Both Dr. Hoffer and the researchers above believed that at least 50 per cent of our population is deficient in particular nutrients. But wouldn’t we see this on a grand scale then?
Again, from Dr. Hoffer’s testimony: “I want to give you just one recent example. You might have heard about a disease called rickets. It disappeared. It never appeared in Canada. Every mother used to know you had to give your children cod-liver oil; that just took away rickets. But since the dermatologists began to frighten us all that we would get skin cancer because we were getting too much sunlight, what has happened is that we’re not getting enough vitamin D, and in the past three years 80 cases of rickets have been reported in Canada.”
A study on vitamin D deficiency in children in 2017 found there were 104 confirmed cases of rickets in Canada at that point. This is a completely preventable disease, which is easily avoided with adequate sunlight exposure in season and cod liver oil supplements in cold weather.
Pellagra is another such deficiency disease (vitamin B3) of the last century. You can read more about that here. Dr. Hoffer hypothesized that schizophrenia is a low grade form of pellagra. I would concur.
Beriberi is yet another.
Today we rarely see these recognized deficiency diseases in Canada, but we are seeing an extreme escalation in the rates of cancers, of inflammatory conditions, and of mental health conditions and diabetes. We don’t know the degree to which these conditions are actually attributable to deficiency states. Chromium and magnesium are just two nutrients that are very important in managing diabetes, for example.
Which supplements are necessary?
This comes down to individual lifestyle and dietary habits and biochemistry. Two people can have the exact same diet and lifestyle and still have different dietary needs. Again, quoting Dr. Hoffer:
“We have something called individuality; not every human is the same. We don’t look alike, we don’t think alike, we don’t have the same genes, and there’s no evidence whatever that we all have the same nutritional needs. They are different.
You might have a general, average population, perhaps 50 per cent or 60 per cent of the population, that would require a certain range of nutrients, and we have people with special needs, the elderly, women who are pregnant, women who are nursing, people who are sick, and children. We have a large part of our population, which I think runs around 50 per cent, who have special needs, and even with the best possible diet they cannot meet these needs. These are the people who have to have access to vitamin supplements.”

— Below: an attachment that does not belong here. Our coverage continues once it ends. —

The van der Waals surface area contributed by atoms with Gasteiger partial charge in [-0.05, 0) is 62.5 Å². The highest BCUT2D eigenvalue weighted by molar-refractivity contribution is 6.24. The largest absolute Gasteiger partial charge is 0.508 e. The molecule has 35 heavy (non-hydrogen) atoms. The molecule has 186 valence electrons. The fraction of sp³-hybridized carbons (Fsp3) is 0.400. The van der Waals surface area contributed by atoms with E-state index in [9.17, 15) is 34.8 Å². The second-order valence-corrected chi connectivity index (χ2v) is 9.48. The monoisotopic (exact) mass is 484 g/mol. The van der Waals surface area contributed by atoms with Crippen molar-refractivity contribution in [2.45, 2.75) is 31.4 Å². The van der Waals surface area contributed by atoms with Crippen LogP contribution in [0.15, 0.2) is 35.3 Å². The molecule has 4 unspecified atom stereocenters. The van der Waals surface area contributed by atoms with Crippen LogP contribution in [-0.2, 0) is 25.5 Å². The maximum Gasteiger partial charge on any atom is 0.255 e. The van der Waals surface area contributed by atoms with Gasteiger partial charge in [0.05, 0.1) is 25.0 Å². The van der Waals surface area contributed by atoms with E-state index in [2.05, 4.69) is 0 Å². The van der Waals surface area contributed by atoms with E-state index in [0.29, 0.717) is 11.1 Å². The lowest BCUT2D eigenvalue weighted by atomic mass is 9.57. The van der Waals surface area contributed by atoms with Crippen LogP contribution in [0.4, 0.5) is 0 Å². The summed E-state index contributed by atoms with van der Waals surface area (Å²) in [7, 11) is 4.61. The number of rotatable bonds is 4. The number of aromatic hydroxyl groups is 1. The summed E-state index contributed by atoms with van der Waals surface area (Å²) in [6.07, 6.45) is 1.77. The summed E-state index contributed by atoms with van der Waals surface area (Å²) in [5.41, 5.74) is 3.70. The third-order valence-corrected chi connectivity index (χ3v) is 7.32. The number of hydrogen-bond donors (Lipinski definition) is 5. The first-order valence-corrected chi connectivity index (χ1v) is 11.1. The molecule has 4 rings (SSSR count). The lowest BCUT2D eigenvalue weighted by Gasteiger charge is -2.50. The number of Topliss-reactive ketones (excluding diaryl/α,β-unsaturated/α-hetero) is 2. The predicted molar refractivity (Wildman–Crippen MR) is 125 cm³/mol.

We know that Vitamin D3 is a very common deficiency in Canada, especially in the winter, in those who do not get regular, unfiltered sun exposure, and those with darker skin tones. Additionally, the recommended doses are currently inadequate, according to many experts. I recommend clients with deficiencies to take 5,000IU per day. I also recommend testing from a physician to know and monitor levels.
I also believe the B vitamins are a common deficiency. Anyone who suffers anxiety, low energy, and mood swings or who is a vegetarian or vegan can try a B complex to see if they notice improvement.
Magnesium, chromium, iodine, and zinc are also very common deficiencies I see in clinical practice. I believe many people suffer from mineral imbalances, as well, as seen by poor dentition and heart issues, and many also suffer from a lack of probiotic foods in their diet. These are essential for immunity, hormone balance, and healthy digestion and elimination.
I hope this is helpful. Tune in next week for a discussion on organic food. Is it actually better? As always, if you have a question for the column, you can write to me by email. If you want clinical care or to know more about what I do, you can find me online here.